Leif Andersson’s interest in biology began by watching birds in Sweden as a child. Leif Andersson is today professor in Functional Genomics at...
Leif Andersson’s interest in biology began by watching birds in Sweden as a child. Leif Andersson is today professor in Functional Genomics at Uppsala University and guest professor in Molecular Animal Genetics at the Swedish University of Agricultural Sciences in Uppsala. The work throughout his career has been inspired by Charles Darwin’s insight that domestic animals provide outstanding models for understanding the mechanisms of phenotypic evolution. Leif Andersson and his group have successfully used molecular genetics and genomics to unravel the molecular basis for phenotypic diversity in domestic animals, from coat colour to metabolic traits. His group has generated highly informative intercrosses between the wild boar and domestic pigs as well as between the red junglefowl and domestic chicken. The overall aim is to identify functionally important mutations that provide new insight into basic biology and that lead to practical applications in agriculture and human medicine.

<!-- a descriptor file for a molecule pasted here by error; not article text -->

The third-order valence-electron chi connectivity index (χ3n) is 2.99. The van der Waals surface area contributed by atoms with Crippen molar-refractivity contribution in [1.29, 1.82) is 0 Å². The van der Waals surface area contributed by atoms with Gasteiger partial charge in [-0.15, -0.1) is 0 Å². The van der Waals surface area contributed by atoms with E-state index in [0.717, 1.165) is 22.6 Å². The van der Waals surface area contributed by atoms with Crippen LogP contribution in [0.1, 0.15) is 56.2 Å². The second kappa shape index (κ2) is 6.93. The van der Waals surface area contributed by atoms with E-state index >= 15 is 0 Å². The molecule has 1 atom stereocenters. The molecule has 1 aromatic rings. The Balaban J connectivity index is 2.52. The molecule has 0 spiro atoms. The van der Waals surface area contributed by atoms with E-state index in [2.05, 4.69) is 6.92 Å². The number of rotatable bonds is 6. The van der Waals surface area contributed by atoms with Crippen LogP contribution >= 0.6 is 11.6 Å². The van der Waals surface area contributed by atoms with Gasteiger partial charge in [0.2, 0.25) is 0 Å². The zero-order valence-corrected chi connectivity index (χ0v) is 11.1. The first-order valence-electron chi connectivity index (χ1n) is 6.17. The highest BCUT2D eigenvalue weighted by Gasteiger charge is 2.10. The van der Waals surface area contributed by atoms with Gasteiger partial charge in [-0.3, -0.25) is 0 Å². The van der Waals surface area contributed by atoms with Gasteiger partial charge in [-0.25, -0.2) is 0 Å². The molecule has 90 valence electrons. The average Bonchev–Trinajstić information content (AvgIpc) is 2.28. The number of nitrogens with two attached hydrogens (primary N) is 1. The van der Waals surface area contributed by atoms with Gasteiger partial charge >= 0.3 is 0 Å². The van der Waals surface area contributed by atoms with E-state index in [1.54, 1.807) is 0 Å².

John Doebley is a Professor of Genetics and a member of the Plant Breeding Faculty at the University of Wisconsin-Madison. Dr. Doebley holds a B.A. in Anthropology from West Chester State College (1974) and a Ph.D. in Botany from the University of Wisconsin-Madison (1980). He is a member of the National Academy of Sciences USA (2002), a Fellow in the AAAS (1991), and a member of Phi Kappa Phi (1975) and Sigma Xi (1980). He has received the Gamma Sigma Delta's Award of Merit for Outstanding Service to Agriculture (1992) and the Kellet Mid-Career Award at the University of Wisconsin-Madison (2000). In 2005, he served as President of the American Genetic Association. He has served a member of several editorial boards, advisor boards and panels. Doebley is a geneticist who studies how genes control changes in plant morphology during domestication with a focus on maize. In particular, he has studied the long-standing question of the nature of the genetic differences between maize and its ancestor, teosinte, and his laboratory has cloned and characterized two of the major genes that cause the visible differences between these two very different plants.